Unlike Mgr Basil Loftus, I was unable to detect 'intemperate language' in the letter of Miss Rhoslyn Thomas (8th December 2017), which he 'regrets'.

It is clear, however, that I should defer to Mgr Loftus' judgement on this matter, because he is something of an expert on 'intemperate language', though he doesn't always 'regret' it.

Thus when he called Bishop Egan 'closed minded' (13/6/14), Bishop Hopes as 'deeply disturbing' (19/7/14), or that remarks of Bishop Davies 'called for anger' (16/6/13): I fancy this is the kind of intemperate language he likes.

Or when he called Cardinal Ranjith a 'fetishist' (17/11/2013), Cardinal Mueller 'not fit for purpose' (14/7/13), or Cardinal Burke a 'judgemental zealot' (19/1/14).

But he likes to paint with a broader brush too. He described those who receive Communion on the tongue as 'fundamentalist bigots' (29/8/14), a Pontifical Commission in Rome as 'arrogant and unjust' (24/11/13), and a Congregation 'the Gestapo' (20/3/15).

It is no surprise, then, to see Mgr Loftus call a respected American Archbishop a 'terrorist', and apply this description to the entire pro-life movement, and to liturgical conservatives as well for good measure.

What does seem surprising is that an otherwise respectable Catholic newspaper should continue to give this display of spleen space in its pages.

Yours faithfully,

Joseph Shaw

[LMS] 2216.10






















Lost Shepherd


Not Fair, Mr. Keating

Lost Shepherd: How Pope Francis is Misleading His Flock, Philip Lawler, Hardback $25.73, Kindle $23.99

CHRISTOPHER A. FERRARA writes for Fatima Perspectives: 'In a commentary on his Facebook page, reproduced here, Karl Keating praises Philip Lawler's upcoming book, Lost Shepherd: How Pope Francis is Misleading His Flock, which presents the reasons for Lawler's conclusion - better late than never - that 'I found I could no longer pretend that Francis was merely offering a novel interpretation of Catholic doctrine. No, it was more than that. He was engaged in a deliberate effort to change what the Church teaches.'

What, one may ask with justified sarcasm, was Lawler's first clue? 'Fatimist,' traditionalist and even non-traditionalist commentators (such as Antonio Socci and Sandro Magister) had reached that conclusion by the end of the first year of Francis' pontificate.

Sad to say, however, Mr. Keating - for whose talent and intellect I have great respect despite our very public differences over the years - refuses to give credit to those who accurately perceived this unprecedented disaster early on. Thus, while praising Lawler for his belated recognition of the obvious (for which he nonetheless deserves credit), Keating cannot resist taking another veiled swipe at the Catholics he apparently is still inclined to depict as fringe figures not worthy of consideration. He writes:

'Unlike some of the most vocal critics of this pope, Lawler took his time and gave him the benefit of every doubt. The result is 256 pages that lay out recent history well, without exaggeration or histrionics and with enough to substantiate Lawler's reluctant conclusions.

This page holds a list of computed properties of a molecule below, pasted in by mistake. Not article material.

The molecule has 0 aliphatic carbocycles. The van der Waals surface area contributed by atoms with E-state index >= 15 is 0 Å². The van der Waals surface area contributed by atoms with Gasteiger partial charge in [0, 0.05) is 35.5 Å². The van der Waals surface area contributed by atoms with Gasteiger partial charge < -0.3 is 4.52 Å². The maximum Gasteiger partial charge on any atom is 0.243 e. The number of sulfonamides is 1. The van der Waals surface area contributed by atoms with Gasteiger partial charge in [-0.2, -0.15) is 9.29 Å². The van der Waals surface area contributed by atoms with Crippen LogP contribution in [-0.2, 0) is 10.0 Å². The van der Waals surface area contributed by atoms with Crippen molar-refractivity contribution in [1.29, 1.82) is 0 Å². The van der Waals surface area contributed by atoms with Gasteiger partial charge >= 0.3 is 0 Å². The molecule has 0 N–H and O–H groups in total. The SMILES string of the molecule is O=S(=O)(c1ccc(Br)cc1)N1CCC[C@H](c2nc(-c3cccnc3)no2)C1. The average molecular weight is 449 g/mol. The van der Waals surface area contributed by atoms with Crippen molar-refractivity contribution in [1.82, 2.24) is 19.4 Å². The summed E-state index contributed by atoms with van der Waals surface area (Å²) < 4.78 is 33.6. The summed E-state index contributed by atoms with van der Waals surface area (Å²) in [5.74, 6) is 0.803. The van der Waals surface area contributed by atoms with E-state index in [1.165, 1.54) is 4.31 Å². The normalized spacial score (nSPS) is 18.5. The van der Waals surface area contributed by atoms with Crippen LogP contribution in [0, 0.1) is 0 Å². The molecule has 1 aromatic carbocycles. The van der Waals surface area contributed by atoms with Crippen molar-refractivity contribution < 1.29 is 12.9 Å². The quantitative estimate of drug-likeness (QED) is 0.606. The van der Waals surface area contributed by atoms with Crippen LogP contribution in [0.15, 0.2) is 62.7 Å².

'… Lawler cautions against following the logic of certain Traditionalists who came out against Francis almost before the new pope stepped out on the balcony to give his first greeting. 'Francis is not an anti-pope, much less the Antichrist. The see of Peter is not vacant, and Benedict is not the 'real' pontiff.' All such notions are nonsense, says Lawler, and not one of them helps to understand the reality of the situation. In fact, they do nothing but obscure.'

First of all, Lawler himself is now among 'the most vocal critics of this pope,' and in his book he openly declares, 'I did my best to provide assurance - for my readers and sometimes for myself - that despite his sometimes alarming remarks, Francis was not a radical, was not leading the Church away from the ancient sources of the Faith. But gradually, reluctantly, I came to the conclusion that he was.' The only difference between Lawler and the other 'most vocal critics of this pope' is one of timing not substance. Even now Lawler is essentially just reiterating what those infra dig traditionalists and 'Fatimists' have already long since published.

Secondly, Lawler did not 'take his time' in the sense of waiting until the evidence was in while others rushed to judgment. Many responsible voices had long ago spoken out against the words and deeds of the Pope that Lawler now finally admits is 'radical.' Lawler has not broken any new ground but, again, simply agrees with what others have already said based on evidence that has long been incontrovertible.

Thirdly, Keating refers vaguely to 'certain Traditionalists who came out against Francis almost before the new pope stepped out on the balcony to give his first greeting.' I don't know who these 'certain traditionalists' are. I do know, however, that Father Gruner and I were fully supportive of Francis at the outset of his pontificate, and I have the video and commentary to prove it. In the latter I wrote:

'The pontificate of Pope Francis is but six days old, yet certain pundits and commentators of the Internet are already publicly rending their cyber garments and pronouncing the new Pope anathema: his humility is really pride, he hates the traditional Latin Mass, his former archdiocese is a disaster area, etc.

'Father Gruner is a prudent man, as anyone who knows him (versus the caricature produced by his critics) can attest. When asked what he thinks of the new Pope, his reply was characteristically prudent: 'You can criticize anybody for anything. For example, if someone works hard he must be overly ambitious. Or if he dresses plainly he is just trying to impress people with his frugality. Or if he shows loyalty he is only trying to curry favor with a higher-up. That kind of guessing game about motives never ends. And what does it get us besides a justified accusation of rash judgment?''